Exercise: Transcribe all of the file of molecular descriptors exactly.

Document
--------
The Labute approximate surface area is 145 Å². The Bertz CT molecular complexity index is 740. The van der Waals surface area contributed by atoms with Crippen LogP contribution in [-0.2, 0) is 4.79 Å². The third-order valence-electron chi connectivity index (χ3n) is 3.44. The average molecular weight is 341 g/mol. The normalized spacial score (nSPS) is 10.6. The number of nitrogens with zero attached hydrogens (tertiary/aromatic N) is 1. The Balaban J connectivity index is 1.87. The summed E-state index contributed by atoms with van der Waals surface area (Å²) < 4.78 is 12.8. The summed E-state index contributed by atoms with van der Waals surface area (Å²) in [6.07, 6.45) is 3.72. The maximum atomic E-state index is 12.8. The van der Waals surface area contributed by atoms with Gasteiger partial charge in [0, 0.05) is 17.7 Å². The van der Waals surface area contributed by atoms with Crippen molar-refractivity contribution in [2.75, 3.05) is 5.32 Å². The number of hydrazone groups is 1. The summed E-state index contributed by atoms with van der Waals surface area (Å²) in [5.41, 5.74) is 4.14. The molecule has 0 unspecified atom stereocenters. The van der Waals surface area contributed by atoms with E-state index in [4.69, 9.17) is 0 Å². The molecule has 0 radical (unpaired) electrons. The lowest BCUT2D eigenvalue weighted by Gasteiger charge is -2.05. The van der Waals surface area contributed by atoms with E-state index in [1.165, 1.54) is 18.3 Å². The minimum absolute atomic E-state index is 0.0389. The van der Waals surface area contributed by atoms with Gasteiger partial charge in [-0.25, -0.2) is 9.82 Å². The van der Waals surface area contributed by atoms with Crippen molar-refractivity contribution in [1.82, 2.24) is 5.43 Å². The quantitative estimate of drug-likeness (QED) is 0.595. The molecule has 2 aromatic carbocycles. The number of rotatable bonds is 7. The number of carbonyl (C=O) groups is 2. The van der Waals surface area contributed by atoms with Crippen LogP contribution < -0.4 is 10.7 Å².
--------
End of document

The Labute approximate surface area is 145 Å². The Bertz CT molecular complexity index is 740. The van der Waals surface area contributed by atoms with Crippen LogP contribution in [-0.2, 0) is 4.79 Å². The third-order valence-electron chi connectivity index (χ3n) is 3.44. The average molecular weight is 341 g/mol. The normalized spacial score (nSPS) is 10.6. The number of nitrogens with zero attached hydrogens (tertiary/aromatic N) is 1. The Balaban J connectivity index is 1.87. The summed E-state index contributed by atoms with van der Waals surface area (Å²) < 4.78 is 12.8. The summed E-state index contributed by atoms with van der Waals surface area (Å²) in [6.07, 6.45) is 3.72. The maximum atomic E-state index is 12.8. The van der Waals surface area contributed by atoms with Gasteiger partial charge in [0, 0.05) is 17.7 Å². The van der Waals surface area contributed by atoms with Crippen molar-refractivity contribution in [2.75, 3.05) is 5.32 Å². The number of hydrazone groups is 1. The summed E-state index contributed by atoms with van der Waals surface area (Å²) in [5.41, 5.74) is 4.14. The molecule has 0 unspecified atom stereocenters. The van der Waals surface area contributed by atoms with E-state index in [4.69, 9.17) is 0 Å². The molecule has 0 radical (unpaired) electrons. The lowest BCUT2D eigenvalue weighted by Gasteiger charge is -2.05. The van der Waals surface area contributed by atoms with E-state index in [1.165, 1.54) is 18.3 Å². The minimum absolute atomic E-state index is 0.0389. The van der Waals surface area contributed by atoms with Gasteiger partial charge in [-0.25, -0.2) is 9.82 Å². The van der Waals surface area contributed by atoms with Crippen molar-refractivity contribution in [1.82, 2.24) is 5.43 Å². The quantitative estimate of drug-likeness (QED) is 0.595. The molecule has 2 aromatic carbocycles. The number of rotatable bonds is 7. The number of carbonyl (C=O) groups is 2. The van der Waals surface area contributed by atoms with Crippen LogP contribution < -0.4 is 10.7 Å².